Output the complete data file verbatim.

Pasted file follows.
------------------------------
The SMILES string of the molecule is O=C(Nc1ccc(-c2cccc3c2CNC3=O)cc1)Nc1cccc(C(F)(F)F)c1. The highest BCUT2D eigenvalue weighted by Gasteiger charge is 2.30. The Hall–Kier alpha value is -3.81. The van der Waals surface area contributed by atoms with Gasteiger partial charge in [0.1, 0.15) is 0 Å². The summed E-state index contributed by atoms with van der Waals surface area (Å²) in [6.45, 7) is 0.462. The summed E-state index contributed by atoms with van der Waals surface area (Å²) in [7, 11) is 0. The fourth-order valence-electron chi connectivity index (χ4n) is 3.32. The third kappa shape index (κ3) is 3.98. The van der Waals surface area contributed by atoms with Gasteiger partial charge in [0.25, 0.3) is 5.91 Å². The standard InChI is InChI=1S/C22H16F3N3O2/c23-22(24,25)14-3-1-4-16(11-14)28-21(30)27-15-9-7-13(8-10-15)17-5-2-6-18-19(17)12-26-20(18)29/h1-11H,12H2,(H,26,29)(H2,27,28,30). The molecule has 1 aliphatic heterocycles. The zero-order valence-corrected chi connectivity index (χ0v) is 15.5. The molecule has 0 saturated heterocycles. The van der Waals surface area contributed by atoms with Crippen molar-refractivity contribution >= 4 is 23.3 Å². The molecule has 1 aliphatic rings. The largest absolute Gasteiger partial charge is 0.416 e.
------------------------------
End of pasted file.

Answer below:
The SMILES string of the molecule is O=C(Nc1ccc(-c2cccc3c2CNC3=O)cc1)Nc1cccc(C(F)(F)F)c1. The highest BCUT2D eigenvalue weighted by Gasteiger charge is 2.30. The Hall–Kier alpha value is -3.81. The van der Waals surface area contributed by atoms with Gasteiger partial charge in [0.1, 0.15) is 0 Å². The summed E-state index contributed by atoms with van der Waals surface area (Å²) in [6.45, 7) is 0.462. The summed E-state index contributed by atoms with van der Waals surface area (Å²) in [7, 11) is 0. The fourth-order valence-electron chi connectivity index (χ4n) is 3.32. The third kappa shape index (κ3) is 3.98. The van der Waals surface area contributed by atoms with Gasteiger partial charge in [0.25, 0.3) is 5.91 Å². The standard InChI is InChI=1S/C22H16F3N3O2/c23-22(24,25)14-3-1-4-16(11-14)28-21(30)27-15-9-7-13(8-10-15)17-5-2-6-18-19(17)12-26-20(18)29/h1-11H,12H2,(H,26,29)(H2,27,28,30). The molecule has 1 aliphatic heterocycles. The zero-order valence-corrected chi connectivity index (χ0v) is 15.5. The molecule has 0 saturated heterocycles. The van der Waals surface area contributed by atoms with Crippen molar-refractivity contribution >= 4 is 23.3 Å². The molecule has 1 aliphatic rings. The largest absolute Gasteiger partial charge is 0.416 e.